Malaysia bans foreign male performers from cross-dressing on stage

Photo via IG @SamSmith

Performing artists who are male and foreign are no longer allowed to “cross-dress” or dress up like women while performing in Malaysia, according to updated guidelines on live shows and concerts.

The Central Agency for Application for Filming and Performing by Foreign Artistes (PUSPAL), under Malaysia’s Ministry of Communications and Digital, recently published some stricter rules regarding live performances by foreign artists, reports The Star.

Male foreign artists who intend to perform in Malaysia are prohibited from “dressing up and wearing clothes that cause them to resemble women.” Male artists are also banned from wearing “only underwear” on stage.

Communications and Digital Minister Fahmi Fadzil said that Malaysia welcomes all types of artists, but they must follow Malaysia’s dress code and code of conduct on stage.

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Meanwhile, female foreigners who want to perform in Malaysia are now banned from wearing clothes that “widely expose the chest area” or are “too high above the knee,” according to the updated guidelines.

Both male and female artists are banned from taking off their clothes on stage.

Also, foreign artists may not perform the night before and the actual days of seven Islamic holidays unless permitted by the “respective Islamic authorities.” No performances are allowed during the month of Ramadan, Islamic New Year, Awal Muharram, and Hari Raya Aidilfitri.

The guidelines were last updated in 2019 but did not restrict performances on the eve of Islamic holidays. In those guidelines, only Ramadan was specified as a foreign performance-free holiday.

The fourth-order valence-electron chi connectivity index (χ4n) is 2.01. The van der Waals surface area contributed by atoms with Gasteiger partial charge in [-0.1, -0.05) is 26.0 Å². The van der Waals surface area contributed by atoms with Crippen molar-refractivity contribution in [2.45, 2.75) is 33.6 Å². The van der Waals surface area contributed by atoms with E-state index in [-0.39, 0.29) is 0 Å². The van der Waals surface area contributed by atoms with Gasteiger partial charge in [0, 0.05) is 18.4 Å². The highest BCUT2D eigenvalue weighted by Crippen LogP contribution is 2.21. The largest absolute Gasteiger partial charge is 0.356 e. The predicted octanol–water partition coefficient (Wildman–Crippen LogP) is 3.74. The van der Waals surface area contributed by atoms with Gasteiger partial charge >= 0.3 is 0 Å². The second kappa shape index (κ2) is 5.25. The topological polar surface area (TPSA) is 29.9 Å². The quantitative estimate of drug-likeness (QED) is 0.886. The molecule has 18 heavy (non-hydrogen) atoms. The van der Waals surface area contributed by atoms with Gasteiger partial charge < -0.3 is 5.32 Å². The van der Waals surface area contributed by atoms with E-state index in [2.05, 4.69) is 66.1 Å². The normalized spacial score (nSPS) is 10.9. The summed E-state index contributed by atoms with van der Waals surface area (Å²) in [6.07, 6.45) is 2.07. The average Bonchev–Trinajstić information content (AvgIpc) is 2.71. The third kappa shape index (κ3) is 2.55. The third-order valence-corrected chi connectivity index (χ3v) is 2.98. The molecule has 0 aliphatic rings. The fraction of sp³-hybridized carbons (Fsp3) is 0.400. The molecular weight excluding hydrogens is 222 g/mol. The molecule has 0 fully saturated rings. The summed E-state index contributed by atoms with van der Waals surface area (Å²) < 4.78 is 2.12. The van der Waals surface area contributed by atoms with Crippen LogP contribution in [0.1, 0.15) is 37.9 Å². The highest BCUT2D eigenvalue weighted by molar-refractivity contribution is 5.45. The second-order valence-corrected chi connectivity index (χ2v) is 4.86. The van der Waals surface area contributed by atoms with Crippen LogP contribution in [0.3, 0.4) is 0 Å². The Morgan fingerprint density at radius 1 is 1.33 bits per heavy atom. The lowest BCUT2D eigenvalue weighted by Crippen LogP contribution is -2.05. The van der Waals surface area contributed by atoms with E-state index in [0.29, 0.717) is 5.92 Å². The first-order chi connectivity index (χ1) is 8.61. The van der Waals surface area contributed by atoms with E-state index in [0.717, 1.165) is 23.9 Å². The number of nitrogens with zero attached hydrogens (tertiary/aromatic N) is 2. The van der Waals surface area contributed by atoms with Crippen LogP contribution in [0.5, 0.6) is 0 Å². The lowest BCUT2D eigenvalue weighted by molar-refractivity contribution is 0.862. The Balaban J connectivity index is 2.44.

Another interesting feature of the new guidelines is that foreign film crews are required to submit a script which must be approved by PUSPAL before they can proceed with filming in Malaysia.

Any foreign film crews who “film content contradicting government policies” and “damages the country’s image” will be stopped.

Minister Fahmi Fadzil said the new rules are “to protect the sensitivities of everybody in Malaysia,” reports The Straits Times.

The department also wants to improve other elements of concerts, such as improving the standard of toilets, proper seating and facilities. The department plans to update the guidelines again in December.

The minister said that Malaysia is planning to attract more international stars. But will foreign performers be put off by the strict rules?

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Leah is a translator and news writer for the Thaiger. Leah studied East Asian Religions and Thai Studies at the University of Leeds and Chiang Mai University. Leah covers crime, politics, environment, human rights, entertainment, travel and culture in Thailand and southeast Asia.

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